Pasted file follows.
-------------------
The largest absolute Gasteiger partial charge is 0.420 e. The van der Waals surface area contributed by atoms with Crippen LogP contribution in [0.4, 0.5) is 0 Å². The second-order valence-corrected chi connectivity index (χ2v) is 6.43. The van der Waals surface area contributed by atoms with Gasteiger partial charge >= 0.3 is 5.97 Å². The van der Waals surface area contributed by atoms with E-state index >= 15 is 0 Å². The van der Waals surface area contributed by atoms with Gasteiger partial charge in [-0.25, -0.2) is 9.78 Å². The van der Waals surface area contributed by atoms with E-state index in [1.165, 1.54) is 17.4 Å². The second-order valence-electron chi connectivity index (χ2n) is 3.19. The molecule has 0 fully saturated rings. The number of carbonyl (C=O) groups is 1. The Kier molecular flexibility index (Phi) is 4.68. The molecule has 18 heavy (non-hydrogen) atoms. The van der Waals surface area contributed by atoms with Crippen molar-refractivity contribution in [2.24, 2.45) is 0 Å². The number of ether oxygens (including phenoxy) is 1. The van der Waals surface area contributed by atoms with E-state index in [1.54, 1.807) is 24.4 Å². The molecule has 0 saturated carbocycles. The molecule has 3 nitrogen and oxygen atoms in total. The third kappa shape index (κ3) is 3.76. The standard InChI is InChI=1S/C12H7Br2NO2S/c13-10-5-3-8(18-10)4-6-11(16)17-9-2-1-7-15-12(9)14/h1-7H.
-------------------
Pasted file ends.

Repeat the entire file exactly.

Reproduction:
The largest absolute Gasteiger partial charge is 0.420 e. The van der Waals surface area contributed by atoms with Crippen LogP contribution in [0.4, 0.5) is 0 Å². The second-order valence-corrected chi connectivity index (χ2v) is 6.43. The van der Waals surface area contributed by atoms with Gasteiger partial charge >= 0.3 is 5.97 Å². The van der Waals surface area contributed by atoms with E-state index >= 15 is 0 Å². The van der Waals surface area contributed by atoms with Gasteiger partial charge in [-0.25, -0.2) is 9.78 Å². The van der Waals surface area contributed by atoms with E-state index in [1.165, 1.54) is 17.4 Å². The second-order valence-electron chi connectivity index (χ2n) is 3.19. The molecule has 0 fully saturated rings. The number of carbonyl (C=O) groups is 1. The Kier molecular flexibility index (Phi) is 4.68. The molecule has 18 heavy (non-hydrogen) atoms. The van der Waals surface area contributed by atoms with Crippen molar-refractivity contribution in [2.24, 2.45) is 0 Å². The number of ether oxygens (including phenoxy) is 1. The van der Waals surface area contributed by atoms with E-state index in [1.54, 1.807) is 24.4 Å². The molecule has 0 saturated carbocycles. The molecule has 3 nitrogen and oxygen atoms in total. The third kappa shape index (κ3) is 3.76. The standard InChI is InChI=1S/C12H7Br2NO2S/c13-10-5-3-8(18-10)4-6-11(16)17-9-2-1-7-15-12(9)14/h1-7H.